"You see no reason, you say, from any experiment that has been made, to expect that true religion would be a gainer by it." True religion and Christian religion are, I suppose, to you and me, the same thing. But of this you have an experiment in its first appearance in the world, and several hundreds of years after. It was then "better preserved, more widely propagated, in proportion, and rendered more fruitful in the lives of its professors," than ever since; though then Jews and pagans were tolerated, and more than tolerated, by the governments of those places where it grew up. I hope you do not imagine the Christian religion has lost any of its first beauty, force, or reasonableness, by having been almost two thousand years in the world; that you should fear it should be less able now to shift for itself, without the help of force. I doubt not but you look upon it still to be " the power and wisdom of God for our salvation;" and therefore cannot suspect it less capable to prevail now, by its own truth and light, than it did in the first ages of the church, when poor contemptible men, without authority, or the countenance of authority, had alone the care of it. This, as I take it, has been made use of by Christians generally, and by some of our church in particular, as au argument for the truth of the Christian religion; that it grew, and spread, and prevailed, without any aid from force, or the assistance of the powers in being; and if it be a mark of the true religion, that it will prevail by its own light and strength, but that false religions will not, but have need of force and foreign helps to support them, nothing certainly can be more for the ad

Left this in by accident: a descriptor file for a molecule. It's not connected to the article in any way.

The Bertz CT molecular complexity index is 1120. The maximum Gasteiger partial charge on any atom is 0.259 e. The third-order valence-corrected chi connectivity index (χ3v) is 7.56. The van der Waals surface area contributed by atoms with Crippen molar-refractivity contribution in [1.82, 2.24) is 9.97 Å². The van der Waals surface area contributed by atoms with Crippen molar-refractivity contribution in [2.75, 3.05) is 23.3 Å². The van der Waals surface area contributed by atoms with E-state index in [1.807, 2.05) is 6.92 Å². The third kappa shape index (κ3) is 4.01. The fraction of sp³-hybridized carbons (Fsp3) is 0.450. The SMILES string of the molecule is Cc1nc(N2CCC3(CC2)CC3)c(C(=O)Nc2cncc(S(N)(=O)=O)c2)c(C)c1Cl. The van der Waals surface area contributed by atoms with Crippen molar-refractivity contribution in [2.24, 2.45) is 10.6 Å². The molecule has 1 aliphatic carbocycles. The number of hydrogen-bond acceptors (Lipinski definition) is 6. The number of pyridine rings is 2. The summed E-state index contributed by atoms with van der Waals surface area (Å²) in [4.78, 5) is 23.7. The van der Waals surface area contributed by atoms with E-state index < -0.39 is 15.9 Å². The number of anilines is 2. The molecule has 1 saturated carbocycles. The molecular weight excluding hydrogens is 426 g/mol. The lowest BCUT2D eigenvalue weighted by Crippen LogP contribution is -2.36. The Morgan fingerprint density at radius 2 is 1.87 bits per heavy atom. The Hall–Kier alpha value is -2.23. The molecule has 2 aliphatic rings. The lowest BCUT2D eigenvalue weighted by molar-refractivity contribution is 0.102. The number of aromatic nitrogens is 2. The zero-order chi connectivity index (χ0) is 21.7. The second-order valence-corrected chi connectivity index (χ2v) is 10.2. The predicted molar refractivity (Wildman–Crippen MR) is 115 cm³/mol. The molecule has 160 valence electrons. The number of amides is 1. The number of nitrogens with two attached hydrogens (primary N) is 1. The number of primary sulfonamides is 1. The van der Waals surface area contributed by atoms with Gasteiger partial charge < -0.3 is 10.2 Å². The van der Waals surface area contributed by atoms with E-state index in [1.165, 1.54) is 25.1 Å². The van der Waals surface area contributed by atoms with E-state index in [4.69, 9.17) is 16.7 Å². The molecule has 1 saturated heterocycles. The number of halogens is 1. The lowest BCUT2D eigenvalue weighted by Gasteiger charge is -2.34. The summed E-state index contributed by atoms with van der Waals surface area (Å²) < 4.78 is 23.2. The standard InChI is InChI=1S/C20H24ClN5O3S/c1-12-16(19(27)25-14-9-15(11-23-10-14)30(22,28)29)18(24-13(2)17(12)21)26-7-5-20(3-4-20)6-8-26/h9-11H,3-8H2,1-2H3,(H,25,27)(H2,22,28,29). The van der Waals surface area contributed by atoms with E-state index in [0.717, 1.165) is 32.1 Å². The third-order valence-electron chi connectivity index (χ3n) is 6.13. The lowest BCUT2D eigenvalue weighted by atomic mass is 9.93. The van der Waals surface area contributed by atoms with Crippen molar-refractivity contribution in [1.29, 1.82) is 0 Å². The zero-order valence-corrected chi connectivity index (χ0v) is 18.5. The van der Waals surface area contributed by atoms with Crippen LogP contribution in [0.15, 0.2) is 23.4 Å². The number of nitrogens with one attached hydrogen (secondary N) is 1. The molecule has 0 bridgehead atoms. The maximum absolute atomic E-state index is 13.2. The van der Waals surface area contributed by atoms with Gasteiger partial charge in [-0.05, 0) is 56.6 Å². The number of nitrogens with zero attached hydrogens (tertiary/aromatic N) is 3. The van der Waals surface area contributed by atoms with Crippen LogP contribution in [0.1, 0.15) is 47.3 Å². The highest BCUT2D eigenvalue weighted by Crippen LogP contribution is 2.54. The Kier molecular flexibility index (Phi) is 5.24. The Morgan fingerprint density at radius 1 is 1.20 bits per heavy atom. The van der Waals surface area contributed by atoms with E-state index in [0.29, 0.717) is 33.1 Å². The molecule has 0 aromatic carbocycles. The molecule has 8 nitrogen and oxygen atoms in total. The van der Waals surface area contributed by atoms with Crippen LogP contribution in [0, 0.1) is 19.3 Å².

vantage of true religion, than to take away compulsion every where; and therefore it is no more "hard to conceive how the author of the letter should think to do service to religion in general, or to the Christian religion," than it is hard to conceive that he should think there is a true religion, and that the Christian religion is it; which its professors have always owned not to need force, and have urged that as a good argument to prove the truth of it. The inventions of men in religion need the force and helps of men to support them. A religion that is of God wants not the assistance of human authority to make it prevail. I guess, when this dropped from you, you had narrowed your thoughts to your own age and country: but if you will enlarge them a little beyond the confines of England, I do not doubt but you will easily imagine that if in Italy, Spain, Portugal, &c. the Inquisition; and in France their dragooning; and in other parts those severities that are used to keep or force men to the national religion, were taken away; and instead thereof the toleration proposed by the author were set up, the true religion would be a gainer by it.